Latvian and Russian Crises Are Worlds Apart

Op-ed in the Moscow Times

June 24, 2009

Nobel Laureate economist Paul Krugman has stated that "Latvia is just another Argentina" that has to devalue its currency to escape from its financial crisis. Similarly, the Russian financial crisis in 1998 points to devaluation as a suitable solution. But Latvia's situation is very different.

The common feature in these three crises was the pegged or fixed exchange rate, which attracted excessive currency inflows leading to inordinately high levels of foreign debt. But the similarities end there.

I just visited Riga during the height of the crisis, but the city looks perfectly normal. No social suffering is apparent, although some restaurant prices have fallen and a few big construction projects have stopped. Latvia suffered from overheating as inflation peaked at 18 percent in 2008. The high cost-level rendered Latvia noncompetitive, and its imports rose more than its exports, leading to a current account deficit of no less than 23 percent of gross domestic product in 2006 and 2007. By contrast, Russia's current account was not negative even in 1998, when the oil price fell to $10 per barrel.

Both countries had a problem with foreign debt, but Latvia's is far greater, currently at 136 percent of GDP and rising with its falling economic output. Latvia's debt is largely private because its budgets have been close to being balanced, while Russia's foreign debt was public and was caused by a persistent budget deficit of 9 percent of GDP.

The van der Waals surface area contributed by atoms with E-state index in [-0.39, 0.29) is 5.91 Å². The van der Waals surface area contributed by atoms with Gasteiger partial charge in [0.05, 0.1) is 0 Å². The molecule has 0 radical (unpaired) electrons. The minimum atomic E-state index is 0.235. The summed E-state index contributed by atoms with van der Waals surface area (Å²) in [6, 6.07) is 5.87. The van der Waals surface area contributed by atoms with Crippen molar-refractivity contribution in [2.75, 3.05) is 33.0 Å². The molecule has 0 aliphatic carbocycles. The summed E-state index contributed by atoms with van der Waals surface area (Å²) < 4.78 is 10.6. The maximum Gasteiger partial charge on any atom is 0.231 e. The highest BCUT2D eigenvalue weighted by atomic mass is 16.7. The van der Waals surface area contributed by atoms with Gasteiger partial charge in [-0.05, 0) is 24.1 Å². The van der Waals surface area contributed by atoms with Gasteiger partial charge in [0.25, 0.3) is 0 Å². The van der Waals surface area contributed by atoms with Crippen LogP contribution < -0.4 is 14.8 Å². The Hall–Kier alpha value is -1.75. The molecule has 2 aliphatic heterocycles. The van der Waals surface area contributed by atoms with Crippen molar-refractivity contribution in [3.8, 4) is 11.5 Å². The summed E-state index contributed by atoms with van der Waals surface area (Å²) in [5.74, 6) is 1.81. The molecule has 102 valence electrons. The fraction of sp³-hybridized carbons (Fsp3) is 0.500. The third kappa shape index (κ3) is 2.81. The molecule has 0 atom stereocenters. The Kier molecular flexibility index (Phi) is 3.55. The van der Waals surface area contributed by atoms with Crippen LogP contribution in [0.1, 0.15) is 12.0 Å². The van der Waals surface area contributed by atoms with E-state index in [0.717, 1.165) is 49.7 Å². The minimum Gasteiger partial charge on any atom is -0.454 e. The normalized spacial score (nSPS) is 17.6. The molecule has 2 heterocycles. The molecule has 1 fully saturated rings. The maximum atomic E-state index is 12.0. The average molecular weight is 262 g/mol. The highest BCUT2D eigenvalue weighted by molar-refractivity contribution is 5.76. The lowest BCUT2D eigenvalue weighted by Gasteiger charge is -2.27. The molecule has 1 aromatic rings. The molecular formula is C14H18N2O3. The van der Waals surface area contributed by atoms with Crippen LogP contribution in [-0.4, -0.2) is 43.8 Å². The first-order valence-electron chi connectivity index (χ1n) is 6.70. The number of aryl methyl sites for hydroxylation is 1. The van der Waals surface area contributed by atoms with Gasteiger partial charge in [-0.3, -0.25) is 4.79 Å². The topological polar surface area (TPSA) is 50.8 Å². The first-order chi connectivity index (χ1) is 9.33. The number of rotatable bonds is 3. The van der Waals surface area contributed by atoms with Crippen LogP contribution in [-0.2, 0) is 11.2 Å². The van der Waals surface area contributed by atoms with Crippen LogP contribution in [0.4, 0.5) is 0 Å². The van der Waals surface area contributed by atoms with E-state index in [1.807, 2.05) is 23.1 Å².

Their economic experiences could not have differed more. In 1998 Russia had gone through many years of declining GDP, while Latvia has boomed with an average annual growth of 9 percent from 2000 to 2007. Latvia is an open, highly flexible market economy, whereas Russia's market economy is strangled by red tape. The international setting is also at variance. Latvia has been a member of the European Union since 2004, and its exit strategy from its peg is to adopt the euro, hopefully in 2012.

In short, Russia suffered from an excessive budget deficit, whereas Latvia's problem was overheating. It needs to reduce its cost level and inflation while securing sufficient international funds to refinance its private foreign debt. Different problems and settings call for different solutions.

Russia solved its public-finance problem in an idiosyncratic fashion. Although it had no problems with competitiveness, it devalued. This devaluation, which shocked the elite, made it politically possible to cut public expenditures by 10 percent of GDP. As a result, the budget swung into surplus from 2000. Rather than mobilizing international financing, Russia defaulted on its domestic treasury bills. It saved $60 billion in public payments and got away with it because of the poor legal regulation of the GKOs. Thanks to an extremely low exchange rate, Russia experienced an instant export boom, although the oil price stayed relatively low until 2003.

Latvia has already mobilized huge international financing of $10 billion, more than one-third of its GDP. These funds come from three sources: the International Monetary Fund (IMF), the European Union, and individual European countries, mainly its Scandinavian neighbors. Latvia has been able to mobilize these unprecedented large funds because of its stellar economic policies. Therefore, it can finance its foreign debt as long as it complies with the IMF's fiscal conditions.